Note-worthy Note-taking (Part 3 of 4)
Now that your child has all of his/her research materials in place for the upcoming long-term project, it’s time to begin the process of taking notes. Like with any multifaceted project, this can be made more manageable with good organization and pre-planning. And for students for whom organization is a struggle and who benefit most from pre-planning, the importance of this aspect of note taking can’t be emphasized enough (hence our decision to focus on that, rather than the actual, often subject-specific content of the notes themselves.)
Many teachers will have a prescribed approach to the process of taking notes and creating a rough and final draft or project out of them and, of course, if that is the case then that is the approach your child should follow. But if that is not the case, in this blog, we are offering a couple of suggestions as to how your child can effectively and successfully tackle this aspect of a long-term paper or project. And, as always, your child’s Engaging Minds tutor can work with him/her through this entire process, from choosing materials to deciding what is noteworthy to taking the notes to putting it all together (next week’s topic). That’s part of why we’re here!
Creating a Bibliography the Easy Way
The first step your child should take is to create a bibliography of the resources s/he will be using. Microsoft Word actually has a tab called “Document Elements” that easily allows your child to create a bibliography. It will format the sources for him/her in a variety of styles that conform to most teachers’ expectations of what a bibliography should include and allows for a wide variety of types of materials (books, magazines, web pages, videos, etc.). It is a lot easier to create this bibliography before your child starts taking notes, and hit the “delete” key if/when a source isn’t actually used, than it is to go back and try to figure out which materials s/he actually utilized.
Organizing Source Material
Next, have your child assign each of his/her sources a number; this is especially important if s/he is going to be doing footnotes for his/her paper or project (and Word’s Document Elements feature also allows for an easier way to do this, by the way). Put a Post-It Note with the designated number on the inside cover of each book being used (notes tacked on the outside of a book tend to disappear), and create a document (computer-based or hand-written) that lists all sources, including websites, videos, etc., by number. As your child takes notes from a source, have him/her jot down the number of the source on the notecard or Post-It Note; this will make it easier to go back and clarify information as needed and will help when it comes time to organize the notes into an actual paper.
Color-code Now For Ease of Organization Later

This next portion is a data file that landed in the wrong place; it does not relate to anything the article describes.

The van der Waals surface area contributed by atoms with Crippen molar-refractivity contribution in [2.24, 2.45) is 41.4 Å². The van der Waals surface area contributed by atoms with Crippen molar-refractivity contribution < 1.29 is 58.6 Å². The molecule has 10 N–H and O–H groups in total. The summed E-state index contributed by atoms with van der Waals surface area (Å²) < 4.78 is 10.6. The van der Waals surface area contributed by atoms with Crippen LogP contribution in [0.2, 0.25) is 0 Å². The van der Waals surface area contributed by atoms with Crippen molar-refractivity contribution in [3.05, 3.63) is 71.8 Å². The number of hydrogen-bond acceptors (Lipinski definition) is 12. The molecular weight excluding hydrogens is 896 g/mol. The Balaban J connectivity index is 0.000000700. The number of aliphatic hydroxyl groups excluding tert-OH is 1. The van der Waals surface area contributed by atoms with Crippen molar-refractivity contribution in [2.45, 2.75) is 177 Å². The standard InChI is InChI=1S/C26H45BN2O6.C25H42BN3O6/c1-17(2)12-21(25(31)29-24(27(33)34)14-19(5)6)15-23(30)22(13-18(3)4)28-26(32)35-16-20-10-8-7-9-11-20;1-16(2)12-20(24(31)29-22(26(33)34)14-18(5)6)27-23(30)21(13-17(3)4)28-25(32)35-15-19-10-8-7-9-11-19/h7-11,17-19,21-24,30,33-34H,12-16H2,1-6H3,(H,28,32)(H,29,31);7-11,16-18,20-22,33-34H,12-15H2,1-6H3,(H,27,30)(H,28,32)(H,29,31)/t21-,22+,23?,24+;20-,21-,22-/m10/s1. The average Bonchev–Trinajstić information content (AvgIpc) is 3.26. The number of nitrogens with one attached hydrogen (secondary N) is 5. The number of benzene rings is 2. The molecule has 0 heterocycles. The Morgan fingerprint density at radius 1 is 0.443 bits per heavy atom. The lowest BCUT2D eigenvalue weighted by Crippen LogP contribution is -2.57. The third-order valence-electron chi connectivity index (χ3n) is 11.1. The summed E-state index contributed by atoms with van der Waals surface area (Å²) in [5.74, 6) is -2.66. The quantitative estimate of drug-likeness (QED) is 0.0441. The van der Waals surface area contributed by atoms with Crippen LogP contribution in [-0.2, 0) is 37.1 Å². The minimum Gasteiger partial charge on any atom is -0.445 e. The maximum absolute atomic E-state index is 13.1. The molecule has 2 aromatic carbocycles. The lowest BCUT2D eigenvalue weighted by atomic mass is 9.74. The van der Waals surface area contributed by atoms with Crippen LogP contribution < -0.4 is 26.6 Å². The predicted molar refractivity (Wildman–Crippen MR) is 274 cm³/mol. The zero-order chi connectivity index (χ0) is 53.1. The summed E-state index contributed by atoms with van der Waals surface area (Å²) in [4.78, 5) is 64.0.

Color-coding can be an extremely valuable technique to use in note taking, especially for kids who struggle with organizing their information. And Post-It Notes and notecards are particularly valuable tools for students with Executive Function issues to utilize with this approach, because they are more easily organized and grouped in preparation for your child writing his/her rough draft. The limited space on these materials also helps ensure that your child’s notes will be concise and will help him/her stick with a single subject per notecard or Post-It. Have your child come up with a working list of sub-topics for his/her research; again, more is better as s/he can always combine topics or eliminate them due to lack of information as s/he goes along. Then purchase Post-It Notes or notecards in the number of colors that corresponds to his/her sub-topics (and maybe an extra in case s/he decides to split up a sub-topic). Make sure that, if you want your child to work on his/her research project at Engaging Minds, s/he brings all his/her materials – including the bibliography, blank Post-Its and notecards, list of sources, etc. – to his/her session!
Getting Down to Taking Notes
For the actual process of taking notes, there are as many approaches as there are topics on which students can write. It may sound like a truism, but encourage your child to make his/her notes legible and decipherable, even if s/he is using shorthand and abbreviations. Remind your child that s/he should be putting things in his/her own words on the notes (rather than copying text verbatim), but if a quote is used it is important to write that on the note. Some students prefer to write their notes on Post-Its and stick them right on the corresponding pages in their source books; others like to keep rubber-banded or paper-clipped stacks of notecards. There are advantages and disadvantages to both of these examples, but the unifying advantage is that the Post-It Notes and notecards can easily be manipulated when organizing the information as a precursor to writing the first draft of the report.
In next week’s blog, we will talk about ways to organize these notes and how to turn notes into an actual rough draft. It is important to keep in mind that this can be a very challenging process overall, particularly for kids who find this sort of long-term project rather daunting. Encouraging and praising your child for the work-in-progress s/he is completing can go a long way towards ensuring a productive process and an end product of which both you and your child can be proud.